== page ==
But the start to the current league campaign has been disastrous from a blue and amber point of view, it is comfortably Shrewsbury’s worst start to a League One campaign of the modern era.

The Town board have been extremely patient in their backing of the boss. Micky Mellon left with form poor in early October 2016 – with Town 22nd after two wins from 11 games – and John Askey was sacked on November 12, 2018, with Shrews 18th with four wins from 17 games.

Supporters’ frustration watching on from home has reached fever pitch. Town fans are deeply unimpressed and many are demanding change. Many are worried as they look at the league table, worried that a six-year stay in the third tier could be in jeopardy.

When asked whether he was the man to lead the squad’s turnaround, Ricketts admitted it ‘was not for him to answer’.

Given the chance to continue into tomorrow evening’s important clash at MK Dons, who are 17th after losing to Hull on Saturday, Ricketts needs to show the turnaround can happen now. There is no time left for second chances.

It was almost a different story in Suffolk on an afternoon where Shrewsbury started well for a second consecutive Saturday but were were left with the same sinking feeling late on.

Town were 15 minutes from a first victory in their history at Portman Road at the 13th attempt of asking.

Norburn’s penalty – Shrewsbury’s first of the season and a first since Jason Cummings’ against Liverpool in January – was the first league goal Ipswich had conceded this season and Town’s first league goal at Portman Road since 1957. What a shame no fans were there to celebrate it.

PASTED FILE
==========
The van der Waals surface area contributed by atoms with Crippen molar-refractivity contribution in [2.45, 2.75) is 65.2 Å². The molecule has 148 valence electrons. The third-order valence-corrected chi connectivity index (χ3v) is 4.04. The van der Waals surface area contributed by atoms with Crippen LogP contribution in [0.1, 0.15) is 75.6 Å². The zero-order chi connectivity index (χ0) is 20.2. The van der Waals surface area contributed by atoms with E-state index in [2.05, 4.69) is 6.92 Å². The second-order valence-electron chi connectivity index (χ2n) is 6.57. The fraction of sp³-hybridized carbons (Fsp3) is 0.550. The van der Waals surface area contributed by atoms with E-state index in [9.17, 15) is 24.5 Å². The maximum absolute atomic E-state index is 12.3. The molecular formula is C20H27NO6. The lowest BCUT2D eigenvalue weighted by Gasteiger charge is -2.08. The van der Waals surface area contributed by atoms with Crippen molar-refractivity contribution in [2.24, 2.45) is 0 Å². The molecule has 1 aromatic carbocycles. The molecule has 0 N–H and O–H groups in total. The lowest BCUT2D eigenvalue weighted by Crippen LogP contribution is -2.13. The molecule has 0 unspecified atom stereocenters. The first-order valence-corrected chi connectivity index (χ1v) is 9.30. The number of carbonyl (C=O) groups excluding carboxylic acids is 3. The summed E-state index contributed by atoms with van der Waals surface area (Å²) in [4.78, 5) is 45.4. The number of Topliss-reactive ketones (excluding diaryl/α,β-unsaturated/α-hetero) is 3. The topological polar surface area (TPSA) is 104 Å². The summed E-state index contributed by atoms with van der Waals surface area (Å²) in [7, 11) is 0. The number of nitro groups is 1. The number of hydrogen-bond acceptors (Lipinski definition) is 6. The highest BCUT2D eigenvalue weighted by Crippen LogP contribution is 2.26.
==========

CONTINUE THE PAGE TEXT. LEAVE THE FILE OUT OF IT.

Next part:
Town felt hard done by the officials. Ricketts and his staff were apoplectic with rage as a second penalty was turned down for a Mark McGuinness clip on Pugh just 16 minutes in.

When ex-Town magician Jon Nolan limped off after just 20 minutes, adding to Ipswich’s injury woes, it looked like it could be Shrewsbury’s afternoon. Ironically Nolan was replaced by late hero Lankester.

Brad Walker of Shrewsbury Town and Jack Lankester of Ipswich Town. (AMA)

Ipswich saw more of the ball as Town’s bright start wore off as the first half grew on but the visitors kept them at arm’s length. The Tractor Boys created precious little of note while Salop, through Pugh, Shaun Whalley and Shilow Tracey, were a threat on the counter. Skipper Norburn gave his best display since returning from a knee injury earlier in the season.

Town’s defence, heavily criticised in recent weeks, were answering their doubters with a couple of superb blocks and key interceptions at the big moments.

Burgoyne made a crucial save past the hour mark with the hosts guilty of wastefulness.

Ipswich saw most of the ball but Shrewsbury had their moments late on through Pugh, who couldn’t make them count.

And with 15 minutes to go Ricketts’ men, yet again, were punished. A cross from the right that should not have been allowed and Ebanks-Landell’s wild shank with his weaker left foot left Burgoyne scrambling. It was another defensive error.

At 1-1, the contest became open. The visitors gave as good as they got. Barnett could have won a penalty. But then came the potentially fatal hammer blow as Burgoyne flapped at Alan Judge’s shot and Lankester did the honours leaving Shrewsbury facing some big questions.